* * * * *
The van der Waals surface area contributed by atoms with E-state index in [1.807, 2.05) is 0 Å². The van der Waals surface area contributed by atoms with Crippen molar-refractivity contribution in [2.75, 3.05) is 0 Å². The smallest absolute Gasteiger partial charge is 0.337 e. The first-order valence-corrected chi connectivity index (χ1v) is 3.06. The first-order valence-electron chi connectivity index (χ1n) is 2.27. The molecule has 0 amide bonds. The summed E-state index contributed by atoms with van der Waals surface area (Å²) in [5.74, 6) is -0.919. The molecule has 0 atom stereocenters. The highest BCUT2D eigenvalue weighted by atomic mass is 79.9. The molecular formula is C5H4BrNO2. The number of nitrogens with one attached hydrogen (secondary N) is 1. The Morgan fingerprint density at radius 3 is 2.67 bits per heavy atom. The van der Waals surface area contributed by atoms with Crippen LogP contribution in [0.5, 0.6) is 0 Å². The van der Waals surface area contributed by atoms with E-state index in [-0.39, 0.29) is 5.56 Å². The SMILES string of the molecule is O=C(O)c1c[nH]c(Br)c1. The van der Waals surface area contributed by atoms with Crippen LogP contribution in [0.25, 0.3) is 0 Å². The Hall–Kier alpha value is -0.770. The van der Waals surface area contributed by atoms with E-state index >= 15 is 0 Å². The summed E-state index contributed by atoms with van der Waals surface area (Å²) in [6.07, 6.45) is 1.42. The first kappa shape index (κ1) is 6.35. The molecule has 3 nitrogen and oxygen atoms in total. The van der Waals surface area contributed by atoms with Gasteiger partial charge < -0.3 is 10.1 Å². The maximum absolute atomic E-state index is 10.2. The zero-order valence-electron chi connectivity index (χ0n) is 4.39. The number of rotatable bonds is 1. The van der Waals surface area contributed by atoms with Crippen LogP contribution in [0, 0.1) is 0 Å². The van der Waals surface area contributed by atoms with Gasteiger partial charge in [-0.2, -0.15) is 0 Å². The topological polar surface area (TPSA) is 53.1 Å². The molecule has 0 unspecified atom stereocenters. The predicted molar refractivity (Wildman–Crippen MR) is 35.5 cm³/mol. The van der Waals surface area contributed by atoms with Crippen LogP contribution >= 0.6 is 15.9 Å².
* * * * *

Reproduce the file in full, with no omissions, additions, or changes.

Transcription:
The van der Waals surface area contributed by atoms with E-state index in [1.807, 2.05) is 0 Å². The van der Waals surface area contributed by atoms with Crippen molar-refractivity contribution in [2.75, 3.05) is 0 Å². The smallest absolute Gasteiger partial charge is 0.337 e. The first-order valence-corrected chi connectivity index (χ1v) is 3.06. The first-order valence-electron chi connectivity index (χ1n) is 2.27. The molecule has 0 amide bonds. The summed E-state index contributed by atoms with van der Waals surface area (Å²) in [5.74, 6) is -0.919. The molecule has 0 atom stereocenters. The highest BCUT2D eigenvalue weighted by atomic mass is 79.9. The molecular formula is C5H4BrNO2. The number of nitrogens with one attached hydrogen (secondary N) is 1. The Morgan fingerprint density at radius 3 is 2.67 bits per heavy atom. The van der Waals surface area contributed by atoms with Crippen LogP contribution in [0.5, 0.6) is 0 Å². The van der Waals surface area contributed by atoms with E-state index in [-0.39, 0.29) is 5.56 Å². The SMILES string of the molecule is O=C(O)c1c[nH]c(Br)c1. The van der Waals surface area contributed by atoms with Crippen LogP contribution in [0.25, 0.3) is 0 Å². The Hall–Kier alpha value is -0.770. The van der Waals surface area contributed by atoms with E-state index >= 15 is 0 Å². The summed E-state index contributed by atoms with van der Waals surface area (Å²) in [6.07, 6.45) is 1.42. The first kappa shape index (κ1) is 6.35. The molecule has 3 nitrogen and oxygen atoms in total. The van der Waals surface area contributed by atoms with Gasteiger partial charge < -0.3 is 10.1 Å². The maximum absolute atomic E-state index is 10.2. The zero-order valence-electron chi connectivity index (χ0n) is 4.39. The number of rotatable bonds is 1. The van der Waals surface area contributed by atoms with Crippen LogP contribution in [0, 0.1) is 0 Å². The van der Waals surface area contributed by atoms with Gasteiger partial charge in [-0.2, -0.15) is 0 Å². The topological polar surface area (TPSA) is 53.1 Å². The molecule has 0 unspecified atom stereocenters. The predicted molar refractivity (Wildman–Crippen MR) is 35.5 cm³/mol. The van der Waals surface area contributed by atoms with Crippen LogP contribution >= 0.6 is 15.9 Å².